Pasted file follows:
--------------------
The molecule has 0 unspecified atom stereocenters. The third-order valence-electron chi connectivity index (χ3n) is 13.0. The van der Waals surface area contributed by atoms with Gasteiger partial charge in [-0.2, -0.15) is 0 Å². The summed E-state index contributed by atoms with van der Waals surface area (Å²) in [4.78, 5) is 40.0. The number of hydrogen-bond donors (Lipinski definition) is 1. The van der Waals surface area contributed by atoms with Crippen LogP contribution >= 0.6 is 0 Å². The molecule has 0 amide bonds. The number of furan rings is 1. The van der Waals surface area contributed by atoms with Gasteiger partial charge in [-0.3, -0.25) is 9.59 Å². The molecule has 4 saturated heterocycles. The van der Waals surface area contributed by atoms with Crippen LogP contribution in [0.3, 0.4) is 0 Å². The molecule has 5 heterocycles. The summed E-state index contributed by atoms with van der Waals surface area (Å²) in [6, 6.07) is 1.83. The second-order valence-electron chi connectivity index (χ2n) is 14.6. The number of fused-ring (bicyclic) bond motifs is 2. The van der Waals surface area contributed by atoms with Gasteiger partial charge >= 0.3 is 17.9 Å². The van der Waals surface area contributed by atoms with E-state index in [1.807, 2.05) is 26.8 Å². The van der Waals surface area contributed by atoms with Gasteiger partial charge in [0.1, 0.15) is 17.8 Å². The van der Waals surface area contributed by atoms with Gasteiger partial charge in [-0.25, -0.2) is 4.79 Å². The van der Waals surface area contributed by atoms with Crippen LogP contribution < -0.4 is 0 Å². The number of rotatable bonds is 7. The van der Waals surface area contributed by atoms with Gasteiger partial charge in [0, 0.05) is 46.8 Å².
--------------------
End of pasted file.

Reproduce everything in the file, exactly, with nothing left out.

The molecule has 0 unspecified atom stereocenters. The third-order valence-electron chi connectivity index (χ3n) is 13.0. The van der Waals surface area contributed by atoms with Gasteiger partial charge in [-0.2, -0.15) is 0 Å². The summed E-state index contributed by atoms with van der Waals surface area (Å²) in [4.78, 5) is 40.0. The number of hydrogen-bond donors (Lipinski definition) is 1. The van der Waals surface area contributed by atoms with Crippen LogP contribution >= 0.6 is 0 Å². The molecule has 0 amide bonds. The number of furan rings is 1. The van der Waals surface area contributed by atoms with Gasteiger partial charge in [-0.3, -0.25) is 9.59 Å². The molecule has 4 saturated heterocycles. The van der Waals surface area contributed by atoms with Crippen LogP contribution in [0.3, 0.4) is 0 Å². The molecule has 5 heterocycles. The summed E-state index contributed by atoms with van der Waals surface area (Å²) in [6, 6.07) is 1.83. The second-order valence-electron chi connectivity index (χ2n) is 14.6. The number of fused-ring (bicyclic) bond motifs is 2. The van der Waals surface area contributed by atoms with Gasteiger partial charge >= 0.3 is 17.9 Å². The van der Waals surface area contributed by atoms with E-state index in [1.807, 2.05) is 26.8 Å². The van der Waals surface area contributed by atoms with Gasteiger partial charge in [0.1, 0.15) is 17.8 Å². The van der Waals surface area contributed by atoms with Gasteiger partial charge in [-0.25, -0.2) is 4.79 Å². The van der Waals surface area contributed by atoms with Crippen LogP contribution < -0.4 is 0 Å². The number of rotatable bonds is 7. The van der Waals surface area contributed by atoms with Gasteiger partial charge in [0, 0.05) is 46.8 Å².